A study published in the Journal of the Institute of Archaeology of Tel Aviv University has revealed that researchers have identified a well-preserved substance found in a 2,700-year-old temple in Tel Arad (in the Negev desert, about 95km south of Tel Aviv) as cannabis. Tetrahydrocannabinol (THC), cannabidiol (CBD) and cannabinol (CBN) – all compounds found in cannabis – were found on an altar at the temple.
Researchers know that Arad was a Judahite fortress because of the discovery of an archive of Hebrew inscriptions dated to the beginning of the sixth century B.C.E., shortly before the kingdom was overrun by the Babylonians. The researchers say that Arad was part of a hilltop fortress at the southern frontier of the Kingdom of Judah, and the shrine is said to match a scaled-down version of Biblical descriptions of the First Temple in Jerusalem.
Frankincense, a resin collected from Boswellia trees, was also found on one of two altars found at the site. This is the first time frankincense has been identified in an archaeological dig in the Levant, although its presence isn’t particularly surprising as the ritual burning of frankincense resin is described in the Bible and other ancient sources.
Eran Arie, curator for archaeology of the Iron Age and Persian Period at the Israel Museum in Jerusalem, which now houses the ancient artifacts, says this discovery means that it is possible that the priests at the Temple in Jerusalem would also burn cannabis on their altars. A report of the cannabis discovery in the Israeli newpaper Haaretz, asks the question “why doesn’t the Bible mention the use of cannabis as a substance used in rituals, just as it does numerous times for frankincense?” In actual fact, the Bible may very well mention cannabis. Our English word comes from the Latin word which itself is derived from the Greek κάνναβις kánnabis, which further borrowed from the Persian kanab. This Persian word, or another related Semitic term such as the Sumerian kunibu, may be behind the Hebrew term קְנֵה־בֹשֶׂם kene-bosem, which is sometimes translated as “sweet-smelling cane” (Exodus 30:23-33). It is described as one of the ingredients of a holy oil blend used to anoint the Ark of the Covenant, the Tabernacle, and the Aaronic priesthood. It doesn’t take much of a stretch of imagination to see how kene-bosem could have come from the same origin as kunibu or kannabis.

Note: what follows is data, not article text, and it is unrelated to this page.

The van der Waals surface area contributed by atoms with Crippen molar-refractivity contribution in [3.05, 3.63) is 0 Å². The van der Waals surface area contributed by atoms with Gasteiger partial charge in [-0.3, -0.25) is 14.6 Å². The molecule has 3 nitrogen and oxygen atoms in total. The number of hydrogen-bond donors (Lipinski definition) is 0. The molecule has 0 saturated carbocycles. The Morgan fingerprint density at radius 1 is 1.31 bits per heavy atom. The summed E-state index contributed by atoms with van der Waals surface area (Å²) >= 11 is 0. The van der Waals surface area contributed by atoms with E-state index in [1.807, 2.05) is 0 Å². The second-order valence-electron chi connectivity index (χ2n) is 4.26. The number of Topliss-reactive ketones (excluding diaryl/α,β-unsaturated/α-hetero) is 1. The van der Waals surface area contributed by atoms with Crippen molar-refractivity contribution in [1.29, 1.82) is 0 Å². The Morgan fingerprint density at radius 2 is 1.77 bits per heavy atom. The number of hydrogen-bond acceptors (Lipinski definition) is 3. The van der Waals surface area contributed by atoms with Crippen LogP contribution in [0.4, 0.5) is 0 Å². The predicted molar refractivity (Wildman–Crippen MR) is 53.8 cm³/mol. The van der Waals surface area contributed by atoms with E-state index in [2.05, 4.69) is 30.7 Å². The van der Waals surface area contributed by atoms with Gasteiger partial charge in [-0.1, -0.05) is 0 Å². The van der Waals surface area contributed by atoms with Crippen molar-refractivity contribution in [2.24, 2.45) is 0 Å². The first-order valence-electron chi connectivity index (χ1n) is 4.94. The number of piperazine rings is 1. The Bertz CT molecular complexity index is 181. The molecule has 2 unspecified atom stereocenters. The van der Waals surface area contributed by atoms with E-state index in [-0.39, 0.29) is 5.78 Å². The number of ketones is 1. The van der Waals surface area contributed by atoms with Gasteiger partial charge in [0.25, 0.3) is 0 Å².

This discovery of cannabis compounds on a Judahite altar in Arad confirms that the plant was used in ritual worship in the Biblical period and gives strength to the view of those etymologists who already suspected that the Biblical קְנֵה־בֹשֶׂם kene-bosem was cannabis.